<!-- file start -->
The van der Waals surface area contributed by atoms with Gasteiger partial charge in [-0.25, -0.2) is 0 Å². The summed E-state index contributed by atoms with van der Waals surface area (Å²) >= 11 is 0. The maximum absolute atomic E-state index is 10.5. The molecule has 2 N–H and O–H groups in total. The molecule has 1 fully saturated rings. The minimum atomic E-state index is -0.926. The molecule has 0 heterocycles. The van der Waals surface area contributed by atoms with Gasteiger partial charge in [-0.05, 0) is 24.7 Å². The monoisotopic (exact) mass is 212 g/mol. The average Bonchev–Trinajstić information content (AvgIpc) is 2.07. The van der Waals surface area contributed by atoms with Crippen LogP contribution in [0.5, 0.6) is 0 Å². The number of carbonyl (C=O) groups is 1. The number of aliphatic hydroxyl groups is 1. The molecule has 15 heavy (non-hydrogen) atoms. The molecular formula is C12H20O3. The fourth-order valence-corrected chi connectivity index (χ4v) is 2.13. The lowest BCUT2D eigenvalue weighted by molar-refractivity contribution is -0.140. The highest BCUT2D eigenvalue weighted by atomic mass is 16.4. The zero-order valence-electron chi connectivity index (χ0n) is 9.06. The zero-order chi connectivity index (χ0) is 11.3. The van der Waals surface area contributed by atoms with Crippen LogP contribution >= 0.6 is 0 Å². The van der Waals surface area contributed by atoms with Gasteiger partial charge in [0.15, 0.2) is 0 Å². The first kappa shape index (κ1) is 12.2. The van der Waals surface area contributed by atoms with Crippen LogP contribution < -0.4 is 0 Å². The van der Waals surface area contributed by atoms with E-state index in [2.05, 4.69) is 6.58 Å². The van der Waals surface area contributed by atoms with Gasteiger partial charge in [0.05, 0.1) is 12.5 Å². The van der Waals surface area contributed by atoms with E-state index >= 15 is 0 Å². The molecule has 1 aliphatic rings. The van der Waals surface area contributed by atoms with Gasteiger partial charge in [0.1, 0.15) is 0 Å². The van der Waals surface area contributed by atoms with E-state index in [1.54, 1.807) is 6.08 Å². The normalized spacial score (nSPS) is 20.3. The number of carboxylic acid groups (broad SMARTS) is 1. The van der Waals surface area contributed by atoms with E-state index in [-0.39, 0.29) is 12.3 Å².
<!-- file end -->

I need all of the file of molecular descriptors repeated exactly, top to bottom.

The van der Waals surface area contributed by atoms with Gasteiger partial charge in [-0.25, -0.2) is 0 Å². The summed E-state index contributed by atoms with van der Waals surface area (Å²) >= 11 is 0. The maximum absolute atomic E-state index is 10.5. The molecule has 2 N–H and O–H groups in total. The molecule has 1 fully saturated rings. The minimum atomic E-state index is -0.926. The molecule has 0 heterocycles. The van der Waals surface area contributed by atoms with Gasteiger partial charge in [-0.05, 0) is 24.7 Å². The monoisotopic (exact) mass is 212 g/mol. The average Bonchev–Trinajstić information content (AvgIpc) is 2.07. The van der Waals surface area contributed by atoms with Crippen LogP contribution in [0.5, 0.6) is 0 Å². The number of carbonyl (C=O) groups is 1. The number of aliphatic hydroxyl groups is 1. The molecule has 15 heavy (non-hydrogen) atoms. The molecular formula is C12H20O3. The fourth-order valence-corrected chi connectivity index (χ4v) is 2.13. The lowest BCUT2D eigenvalue weighted by molar-refractivity contribution is -0.140. The highest BCUT2D eigenvalue weighted by atomic mass is 16.4. The zero-order valence-electron chi connectivity index (χ0n) is 9.06. The zero-order chi connectivity index (χ0) is 11.3. The van der Waals surface area contributed by atoms with Crippen LogP contribution >= 0.6 is 0 Å². The van der Waals surface area contributed by atoms with Gasteiger partial charge in [0.15, 0.2) is 0 Å². The first kappa shape index (κ1) is 12.2. The van der Waals surface area contributed by atoms with Crippen LogP contribution < -0.4 is 0 Å². The van der Waals surface area contributed by atoms with E-state index in [2.05, 4.69) is 6.58 Å². The van der Waals surface area contributed by atoms with Gasteiger partial charge in [0.05, 0.1) is 12.5 Å². The van der Waals surface area contributed by atoms with E-state index >= 15 is 0 Å². The molecule has 1 aliphatic rings. The van der Waals surface area contributed by atoms with Gasteiger partial charge in [0.1, 0.15) is 0 Å². The van der Waals surface area contributed by atoms with E-state index in [1.54, 1.807) is 6.08 Å². The normalized spacial score (nSPS) is 20.3. The number of carboxylic acid groups (broad SMARTS) is 1. The van der Waals surface area contributed by atoms with E-state index in [-0.39, 0.29) is 12.3 Å².